Ontological Substance and Meaning in Live Electroacoustic Music

In Computer Music Modeling and Retrieval: Genesis of Meaning in Sound and Music. Philosopher Stephen Davies has used the terms “ontologically thin” and “ontologically thick” to describe compositions with varying amounts of flexibility under interpretation. Placing these two poles on a continuum of ontological substance, I extend Davies’s ideas to shed light on issues concerning meaning in live electroacoustic music. I demonstrate that algorithmic and interactive elements lend an extra dimension to the existence of the musical work and that the apparent obsolescence of live performance

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Embracing a Mediat[is]ed Modernity: An Approach to Exploring Humanity in Posthuman Music

Performance Paradigm, vol. 4. In the nineteenth century, the reputation of Beethoven’s music persisted long after his death, causing younger composers to feel as if they were competing against the “flood” of Beethoven’s influence. Many composers like Johannes Brahms and Gustav Mahler reconciled themselves in this situation by referring to or adapting materials of Beethoven’s but using them in their own ways. The advent of recording technology extended this effect to every composer that could be recorded, without relying solely on history to recognise Continue reading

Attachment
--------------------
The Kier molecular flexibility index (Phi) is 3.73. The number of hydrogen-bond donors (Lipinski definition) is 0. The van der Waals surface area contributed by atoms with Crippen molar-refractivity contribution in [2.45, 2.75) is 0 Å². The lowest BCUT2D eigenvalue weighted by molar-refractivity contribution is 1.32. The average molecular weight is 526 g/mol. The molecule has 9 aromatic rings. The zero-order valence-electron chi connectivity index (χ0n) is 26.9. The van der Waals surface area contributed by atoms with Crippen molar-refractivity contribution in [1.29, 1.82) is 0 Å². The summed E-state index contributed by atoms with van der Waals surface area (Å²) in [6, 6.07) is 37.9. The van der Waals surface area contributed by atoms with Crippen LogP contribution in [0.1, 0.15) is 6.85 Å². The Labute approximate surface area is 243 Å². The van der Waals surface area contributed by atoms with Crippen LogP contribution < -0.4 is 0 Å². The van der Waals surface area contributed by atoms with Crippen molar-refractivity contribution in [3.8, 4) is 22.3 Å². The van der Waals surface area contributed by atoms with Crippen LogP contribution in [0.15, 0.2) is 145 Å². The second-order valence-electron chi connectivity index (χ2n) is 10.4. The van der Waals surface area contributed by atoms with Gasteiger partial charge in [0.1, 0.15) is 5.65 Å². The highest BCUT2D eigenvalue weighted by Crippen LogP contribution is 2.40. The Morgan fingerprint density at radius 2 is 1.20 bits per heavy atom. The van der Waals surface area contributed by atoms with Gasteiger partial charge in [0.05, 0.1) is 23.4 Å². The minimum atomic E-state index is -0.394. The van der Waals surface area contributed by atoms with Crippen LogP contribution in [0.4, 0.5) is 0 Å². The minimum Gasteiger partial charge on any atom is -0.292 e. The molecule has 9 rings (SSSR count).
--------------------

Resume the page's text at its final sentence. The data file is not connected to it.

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Live sampling in improvised musical performance: Three approaches and a discussion of aesthetics

DMA Dissertation. A discussion of issues raised by these works includes aesthetics, ontology, performance, and the role of the composer. Non-interactive indeterminate compositions are ontologically thin, because some composerly agency is required of the performer. An interactive work can be ontologically substantial if it makes distinct and significant contributions to performance, even though it may not make sound on its own. Although reproducibility reduces ontology and eliminates aura, live sampling within a performance can deepen the ontology of the Continue reading

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